January this year started on a promising note with my then yet to be published book showing up on a list of anticipated reads for the year. The month also saw me read and review The Good Talk on my blog. This book came to haunt me in many ways and is probably the book that had the most impact on me in a while. The month ended with us marking ten years of being parents.
February was a mixed bag with tidings of bad health in the family and by a stroke of good luck being offered the opportunity to transition to being a telecommuter at work. I packed up the knick-knacks from my cube and bid adieu to the building and took pleasure in setting up my work space at home to my liking. COVID-19 was already on my radar at this time. Amma left for India.
March started with me signing up with They See Blue, the fledging beginnings of political activism. March also brought with it, awareness of COVID-19. It changed the world outside and the inside of the home. For the first time, I got to see up close and personal how much my children struggled at school. I got to understand the depth of their issues and how little I was equipped to be a parent and teacher. Most days I went to bed exhausted, bone tired and weary. This was also the month I worked on polishing the final draft, proof reading and reviewing the manuscript many times over. My older girls celebrated their birthday without fanfare, locked at home and with just the immediate family for company.
April brought with it the dawning realization that COVID was here to stay. I grudgingly acknowledged that the book release I had looked forward to for over a year would probably be a nonevent. There would be no travel, no book signings, nothing to mark a personal epoch. Laddu lost her first tooth and we settled into a new normal with virtual schooling, working from home and managing three meals fresh each day. Laddu also celebrated her birthday with just us for company.
May saw me watch two movies both of which I liked for different reasons. This month was a lot of work behind the scenes preparing for the book launch in a pandemic world. My older girls graduated fifth grade without any of the traditional markers. We had a drive by parade by their school. We waved to friends and came home and let the tears come. This month saw conversations on race take center stage at home.
June is a month that I will both cherish and loathe in equal measure. Amma caught COVID and living thousands of miles away, the three of us tried to co-ordinate care. That it was a nightmare is putting it mildly. Just as she made a recovery and came home, my book baby was out in Kindle on Amazon. It was a roller coaster month in more ways than one. Amid all this Saathi and I celebrated our wedding anniversary, again a low-key at home event. Our children finally were done with school for the year. It was such a relief!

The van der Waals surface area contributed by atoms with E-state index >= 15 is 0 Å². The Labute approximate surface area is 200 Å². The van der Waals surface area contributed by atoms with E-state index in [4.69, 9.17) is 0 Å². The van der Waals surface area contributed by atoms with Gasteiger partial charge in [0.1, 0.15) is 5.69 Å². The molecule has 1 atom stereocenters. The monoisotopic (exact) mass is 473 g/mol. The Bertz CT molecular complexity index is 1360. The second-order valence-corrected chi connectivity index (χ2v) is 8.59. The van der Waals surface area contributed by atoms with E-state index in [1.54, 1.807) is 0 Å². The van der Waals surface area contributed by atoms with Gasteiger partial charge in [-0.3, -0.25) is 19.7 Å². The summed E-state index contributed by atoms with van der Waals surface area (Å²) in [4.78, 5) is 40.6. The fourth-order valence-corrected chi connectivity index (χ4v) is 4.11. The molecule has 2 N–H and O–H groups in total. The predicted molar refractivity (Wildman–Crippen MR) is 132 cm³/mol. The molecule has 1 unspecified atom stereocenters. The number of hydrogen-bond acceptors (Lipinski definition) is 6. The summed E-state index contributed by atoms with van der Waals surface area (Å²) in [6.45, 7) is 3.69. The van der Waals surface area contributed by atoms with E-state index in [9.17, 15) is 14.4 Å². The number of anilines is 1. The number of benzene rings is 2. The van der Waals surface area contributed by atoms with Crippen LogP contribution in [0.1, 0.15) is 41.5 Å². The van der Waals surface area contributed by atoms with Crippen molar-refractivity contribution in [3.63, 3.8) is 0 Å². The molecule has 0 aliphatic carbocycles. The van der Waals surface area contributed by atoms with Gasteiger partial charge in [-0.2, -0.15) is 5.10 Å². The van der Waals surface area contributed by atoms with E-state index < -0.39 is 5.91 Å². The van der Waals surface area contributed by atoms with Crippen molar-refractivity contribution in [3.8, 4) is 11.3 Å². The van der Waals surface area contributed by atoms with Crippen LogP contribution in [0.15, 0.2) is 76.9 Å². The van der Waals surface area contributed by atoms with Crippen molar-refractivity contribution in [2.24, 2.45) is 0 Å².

July was an action-packed month with everything being about my book. The author copies came in a tightly wrapped package from India. I was so happy that I could have burst. I hosted live sessions on social media. I had a book signing at home. I cut a cake and celebrated this thing that was just about me.
August brought with it, rumblings of virtual school until November. I scouted for and found a tutor who could come and oversee my children while Saathi and I worked. Amma finally made it back to us this month. I spent most of my time early morning on Zoom sessions doing author visits with schools in India. School began at the end of the month and the tutor lasted just a week.
September saw me work with other writers on a six week online course that was about writing personal essays. Virtual schooling wore me down and my stress levels were through the roof. Saathi turned a year older and I splurged and got myself a KitchenAid Stand mixer. I turned to baking for therapy.
October was a month that snuck past without anything to mark itself by. The children snuck home some caterpillars that stayed in the garage. I have no idea if they died or turned into butterflies.
November was all about the election here in the US and its fall out. I could feel the stress of the months past dissipate now that I had done what I could – which was to exercise my right to vote. My nightly ritual of watching videos on astrology changed from an indulgence to something far more serious. I signed up for a two-year course in Hellenistic astrology.
December has always been a month I love. It is my birthday month. It is the count down to the new year. It is the time of the year where darkness yields to the light. I love everything about it. The lights, the Christmas tree, the stockings hanging from the mantel, the elv(es) who magically move each night, the buying of gifts, the hiding and the anticipation of Christmas morning. Most of all, I love that it is a chance to turn the page on everything that has happened and start afresh literally and metaphorically. I have taken to journaling. I watch the skies each night. I am mulling taking up some form of meditation.
2020 for all its horrors, has been one where I discovered the magic that is good, restful sleep every day. It has been the year when dreams have come true. It also has been one that is eye-opening in terms of my capabilities as a parent.
2021 is a few days away. I feel optimism for what can be. Vaccines that work. Schools back to being brick and mortar five days a week all year, hugging and touching people I care about, travel and most of all, the lifting of the burden I carry on my shoulders each day. Change even if slow, is coming, and is for the better.
Happy Holidays and Happy New Year!